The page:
Robot 6

What’s wrong with The A.V. Club’s Best Comics of the ’00s list?

avclub_logoEarlier today, The A.V. Club, The Onion’s for-serious arts and criticism auxiliary unit, released its list of the Best Comics of the ’00s, featuring 25 comics/graphic novels and (separately) five reprint collections, ordered alphabetically. Now, it’s just one of many media outlets producing lists of this sort as the decade draws to a close — pretty soon, we’ll be able to come up with a “Best ‘Best Comics of the ’00s’ Lists” list — and disagreement with such exercises is to be expected. Indeed, it’s sort of the point. But I found The A.V. Club’s list problematic in ways that go beyond the usual “That book?No way!” and “Hey, you forgot about …” complaints.

Bryan Lee O'Malley's Scott Pilgrim Vol. 1

Bryan Lee O'Malley's Scott Pilgrim Vol. 1

So let’s start by getting those complaints out of the way, since they’re the most subjective. The list’s own introduction cites a quartet of comics that just missed the cut — Scott Pilgrim, Astro City, The Walking Dead and the work of Jaime and Gilbert Hernandez — and I could see reasonable cases being made for three of the four, not that I’d necessarily agree with them. Given the mainstream-accessible tenor of the list, I also think you can get enough of a sense of the standards being applied to argue for several obvious oversights: David B.’s Epileptic, Phoebe Gloeckner’s The Diary of a Teenage Girl and Joe Sacco’s Safe Area Gorazde, for example. Moreover, the titles selected for particular creators can leave you scratching your head: One! Hundred! Demons! instead of What It Is, the gag/parody-centric Acme Novelty Library oversized hardcover rather than Jimmy Corrigan, Rick Geary’s The Mystery of Mary Rogers instead of, well, any of Geary’s other old-time crime books. Finally, in some cases, I think the selected books are bettered by other, similar efforts: I’d have picked B.P.R.D. over The Goon for quirky horror-action, for example, or The Walking Dead over Y: The Last Man for lengthy post-apocalyptic serials, or Shortcomings over Box Office Poison for slice-of-life drama.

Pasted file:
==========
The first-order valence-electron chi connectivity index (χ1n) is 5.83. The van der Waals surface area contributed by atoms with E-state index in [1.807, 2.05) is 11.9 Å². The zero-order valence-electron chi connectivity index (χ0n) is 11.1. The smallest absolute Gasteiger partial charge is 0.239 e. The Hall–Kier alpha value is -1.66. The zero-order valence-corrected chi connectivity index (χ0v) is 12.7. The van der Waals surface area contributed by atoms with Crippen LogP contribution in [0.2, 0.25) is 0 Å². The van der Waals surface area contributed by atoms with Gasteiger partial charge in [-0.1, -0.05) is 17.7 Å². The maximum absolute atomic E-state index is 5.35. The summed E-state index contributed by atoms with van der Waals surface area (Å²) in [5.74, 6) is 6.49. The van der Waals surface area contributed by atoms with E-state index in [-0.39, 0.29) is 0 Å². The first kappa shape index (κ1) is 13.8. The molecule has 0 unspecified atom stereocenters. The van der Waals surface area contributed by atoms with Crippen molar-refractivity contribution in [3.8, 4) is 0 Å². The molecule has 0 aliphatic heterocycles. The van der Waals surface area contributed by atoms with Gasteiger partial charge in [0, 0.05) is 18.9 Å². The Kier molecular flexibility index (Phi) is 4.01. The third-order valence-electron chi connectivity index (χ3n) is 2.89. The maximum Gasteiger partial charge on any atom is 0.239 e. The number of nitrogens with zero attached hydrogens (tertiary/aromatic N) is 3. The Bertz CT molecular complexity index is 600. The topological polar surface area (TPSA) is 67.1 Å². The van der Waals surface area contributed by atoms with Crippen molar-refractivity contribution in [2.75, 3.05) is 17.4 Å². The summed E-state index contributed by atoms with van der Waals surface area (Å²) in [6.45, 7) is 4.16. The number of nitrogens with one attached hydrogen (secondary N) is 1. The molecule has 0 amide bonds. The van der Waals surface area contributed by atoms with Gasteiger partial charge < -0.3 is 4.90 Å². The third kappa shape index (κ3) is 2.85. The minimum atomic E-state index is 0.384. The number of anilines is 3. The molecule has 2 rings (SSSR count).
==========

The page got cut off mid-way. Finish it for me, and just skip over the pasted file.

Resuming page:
Yoshihiro Tatsumi's A Drifting Life

Yoshihiro Tatsumi's A Drifting Life

But the list has far more fundamental problems than its individual selections. The one that’s getting the most attention around the comics Internet, of course, is the complete absence of manga. I’ll be the first to apologize if a separate, all-manga list is forthcoming. But as it stands now, the lack of a single Japanese comic on a best-of list for a decade during which such comics reached unprecedented popularity in the North American market — and during which an equally unprecedented number of acclaimed titles from nearly every time period and genre have finally seen the light of English translation and publication — is utterly egregious. Even if you put aside the treasure trove of reprints of classic titles that have reached our shores, recent work by Naoki Urasawa, Yuichi Yokoyama, Ai Yazawa, Makoto Yukimura, Yoshihiro Tatsumi, Junji Ito, Jiro Taniguchi, Taiyo Matsumoto and countless other creators surely merits at least one slot on the list. And that’s to say nothing of the rock-solid entertainment provided by mainstream hits from Naruto to Death Note — would they look all that out of place on a list that includes All-Star Superman, DC: The New Frontier and the Bendis/Maleev Daredevil run?

Kramers Ergot 4 cover by Mat Brinkman

Kramers Ergot 4 cover by Mat Brinkman